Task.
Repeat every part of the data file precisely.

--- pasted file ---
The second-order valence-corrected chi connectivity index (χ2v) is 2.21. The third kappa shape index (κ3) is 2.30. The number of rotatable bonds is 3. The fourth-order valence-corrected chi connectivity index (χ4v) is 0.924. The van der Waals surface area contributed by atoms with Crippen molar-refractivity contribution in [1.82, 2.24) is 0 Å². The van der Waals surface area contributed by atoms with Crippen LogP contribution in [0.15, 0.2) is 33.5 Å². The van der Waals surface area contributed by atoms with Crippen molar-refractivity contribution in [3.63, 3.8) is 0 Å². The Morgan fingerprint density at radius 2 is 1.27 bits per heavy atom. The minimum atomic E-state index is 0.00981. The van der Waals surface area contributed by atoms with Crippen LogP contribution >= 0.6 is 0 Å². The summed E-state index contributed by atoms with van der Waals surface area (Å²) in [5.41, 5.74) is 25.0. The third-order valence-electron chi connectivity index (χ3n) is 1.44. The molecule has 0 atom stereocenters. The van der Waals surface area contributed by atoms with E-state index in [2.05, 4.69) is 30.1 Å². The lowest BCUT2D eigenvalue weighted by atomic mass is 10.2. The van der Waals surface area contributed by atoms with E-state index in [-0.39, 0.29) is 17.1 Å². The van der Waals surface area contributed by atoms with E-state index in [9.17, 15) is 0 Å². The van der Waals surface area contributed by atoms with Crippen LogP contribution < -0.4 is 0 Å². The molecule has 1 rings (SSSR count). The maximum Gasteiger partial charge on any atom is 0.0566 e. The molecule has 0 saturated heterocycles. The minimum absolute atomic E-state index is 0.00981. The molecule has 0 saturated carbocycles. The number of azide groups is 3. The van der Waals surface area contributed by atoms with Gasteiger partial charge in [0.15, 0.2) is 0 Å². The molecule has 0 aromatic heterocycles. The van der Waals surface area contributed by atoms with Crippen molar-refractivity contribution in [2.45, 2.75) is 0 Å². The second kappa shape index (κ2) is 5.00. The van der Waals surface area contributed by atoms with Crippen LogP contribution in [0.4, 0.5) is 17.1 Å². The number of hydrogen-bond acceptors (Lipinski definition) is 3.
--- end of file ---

The second-order valence-corrected chi connectivity index (χ2v) is 2.21. The third kappa shape index (κ3) is 2.30. The number of rotatable bonds is 3. The fourth-order valence-corrected chi connectivity index (χ4v) is 0.924. The van der Waals surface area contributed by atoms with Crippen molar-refractivity contribution in [1.82, 2.24) is 0 Å². The van der Waals surface area contributed by atoms with Crippen LogP contribution in [0.15, 0.2) is 33.5 Å². The van der Waals surface area contributed by atoms with Crippen molar-refractivity contribution in [3.63, 3.8) is 0 Å². The Morgan fingerprint density at radius 2 is 1.27 bits per heavy atom. The minimum atomic E-state index is 0.00981. The van der Waals surface area contributed by atoms with Crippen LogP contribution >= 0.6 is 0 Å². The summed E-state index contributed by atoms with van der Waals surface area (Å²) in [5.41, 5.74) is 25.0. The third-order valence-electron chi connectivity index (χ3n) is 1.44. The molecule has 0 atom stereocenters. The van der Waals surface area contributed by atoms with E-state index in [2.05, 4.69) is 30.1 Å². The lowest BCUT2D eigenvalue weighted by atomic mass is 10.2. The van der Waals surface area contributed by atoms with E-state index in [-0.39, 0.29) is 17.1 Å². The van der Waals surface area contributed by atoms with E-state index in [9.17, 15) is 0 Å². The van der Waals surface area contributed by atoms with Crippen LogP contribution < -0.4 is 0 Å². The molecule has 1 rings (SSSR count). The maximum Gasteiger partial charge on any atom is 0.0566 e. The molecule has 0 saturated heterocycles. The minimum absolute atomic E-state index is 0.00981. The molecule has 0 saturated carbocycles. The number of azide groups is 3. The van der Waals surface area contributed by atoms with Gasteiger partial charge in [0.15, 0.2) is 0 Å². The molecule has 0 aromatic heterocycles. The van der Waals surface area contributed by atoms with Crippen molar-refractivity contribution in [2.45, 2.75) is 0 Å². The second kappa shape index (κ2) is 5.00. The van der Waals surface area contributed by atoms with Crippen LogP contribution in [0.4, 0.5) is 17.1 Å². The number of hydrogen-bond acceptors (Lipinski definition) is 3.